In some ants, all workers are similar in size and appearance.  But in other species, workers may vary in size and some individuals may have physical characteristics that make them more suited for some jobs than for others.  The smallest individuals, sometimes called minors (or minims), generally work inside the nest caring for the queen or feeding the larvae.  Larger individuals may forage for food or enlarge the nest.  The largest ants, called majors (or maxims), often have huge mandibles and powerful jaw muscles.  They often serve as soldiers, standing guard at the nest entrance, protecting foragers from predation, or defending the colony from raids by other ants.

Pheromones play an important role in the social organization of an ant colony.  Alarm, appeasement, social cohesion, recruitment, and trail marking pheromones are among the list of semiochemicals that have been reported in ants.  Each colony also has a distinctive taste or odor which members use to identify nestmates and exclude invaders.  Regulation of caste is not well-understood.  Apparently, all female eggs are identical when laid.  Whether they mature into minors, majors, soldiers, or new queens depends on the care and feeding they receive as they grow and mature.  To some extent, this may depend on the needs of the colony as manifested through feedback loops involving photoperiod, food supply, temperature, and many other variables.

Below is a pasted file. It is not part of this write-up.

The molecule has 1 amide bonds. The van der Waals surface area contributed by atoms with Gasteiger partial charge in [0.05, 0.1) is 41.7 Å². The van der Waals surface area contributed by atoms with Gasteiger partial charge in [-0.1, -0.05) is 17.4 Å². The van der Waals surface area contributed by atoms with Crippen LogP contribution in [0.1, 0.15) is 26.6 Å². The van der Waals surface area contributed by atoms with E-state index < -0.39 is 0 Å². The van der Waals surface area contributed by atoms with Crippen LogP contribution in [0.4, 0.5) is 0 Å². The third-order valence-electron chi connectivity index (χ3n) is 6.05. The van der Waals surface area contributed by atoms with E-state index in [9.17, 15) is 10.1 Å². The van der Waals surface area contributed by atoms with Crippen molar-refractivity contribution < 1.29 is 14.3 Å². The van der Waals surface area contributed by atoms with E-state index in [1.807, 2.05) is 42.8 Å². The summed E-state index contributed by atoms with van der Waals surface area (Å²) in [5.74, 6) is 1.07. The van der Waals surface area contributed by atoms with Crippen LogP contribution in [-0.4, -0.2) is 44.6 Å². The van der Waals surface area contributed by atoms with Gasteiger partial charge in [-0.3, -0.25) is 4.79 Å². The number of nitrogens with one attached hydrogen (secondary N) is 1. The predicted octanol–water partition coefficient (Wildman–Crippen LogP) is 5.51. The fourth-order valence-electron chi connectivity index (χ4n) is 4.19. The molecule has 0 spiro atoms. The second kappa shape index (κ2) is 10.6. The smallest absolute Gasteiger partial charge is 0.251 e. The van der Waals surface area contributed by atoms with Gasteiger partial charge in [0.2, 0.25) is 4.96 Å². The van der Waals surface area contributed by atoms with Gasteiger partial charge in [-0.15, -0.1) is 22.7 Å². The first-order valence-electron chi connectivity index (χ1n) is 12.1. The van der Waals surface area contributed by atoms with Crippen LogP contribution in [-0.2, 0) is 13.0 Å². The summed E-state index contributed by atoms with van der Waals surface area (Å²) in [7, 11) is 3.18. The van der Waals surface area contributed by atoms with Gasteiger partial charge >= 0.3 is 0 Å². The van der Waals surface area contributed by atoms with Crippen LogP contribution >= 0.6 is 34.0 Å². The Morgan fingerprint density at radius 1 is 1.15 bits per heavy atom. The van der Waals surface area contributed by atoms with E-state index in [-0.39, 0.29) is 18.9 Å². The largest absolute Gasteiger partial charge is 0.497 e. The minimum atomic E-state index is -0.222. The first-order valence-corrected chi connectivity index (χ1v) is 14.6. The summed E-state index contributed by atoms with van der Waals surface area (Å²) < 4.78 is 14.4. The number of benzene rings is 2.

Types of ants.   With more than 8,800 described species, ants are the most ecologically diverse of all social insects.  The following list includes some of the more common groups.

leafcutters
  • Harvester ants usually live in arid environments and feed primarily on seeds.  Many species build elaborate underground nests that may reach depths of six feet or more.
  • Army ants are nomadic predators that do not have permanent nests.  They include legionary ants which live in South America, and driver ants which live in Africa.
  • Slave-maker ants raid the colonies of other species and steal worker larvae and pupae.  Once the slaves mature, they work for their "owners" until they die.
  • Leafcutter ants (also known as parasol ants) are gardeners.  They chew up plant leaves into a pulp and use it to fertilize a fungus they grow for food in underground gardens.
  • Weaver ants build nests in trees.  Workers interlink their bodies, pull branches into position, and tie the leaves together with silk spun by their larvae.
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  • Honey-pot ants feed on honeydew excreted by aphids.  Some workers engorge themselves with food reserves until their abdomens swell to the size of marbles.
  • Fire ants are an invasive species with a very painful sting.  They respond aggressively to any disturbance of their nest.
  • Thief ants are very small.  They raid the food supplies of larger ants and then escape through tunnels that are too small for the bigger ants to enter.
  • Carpenter ants build their nests in wood.  Unlike termites, they do not eat the wood but they may still cause serious damage to homes and other wooden structures.

Social Insects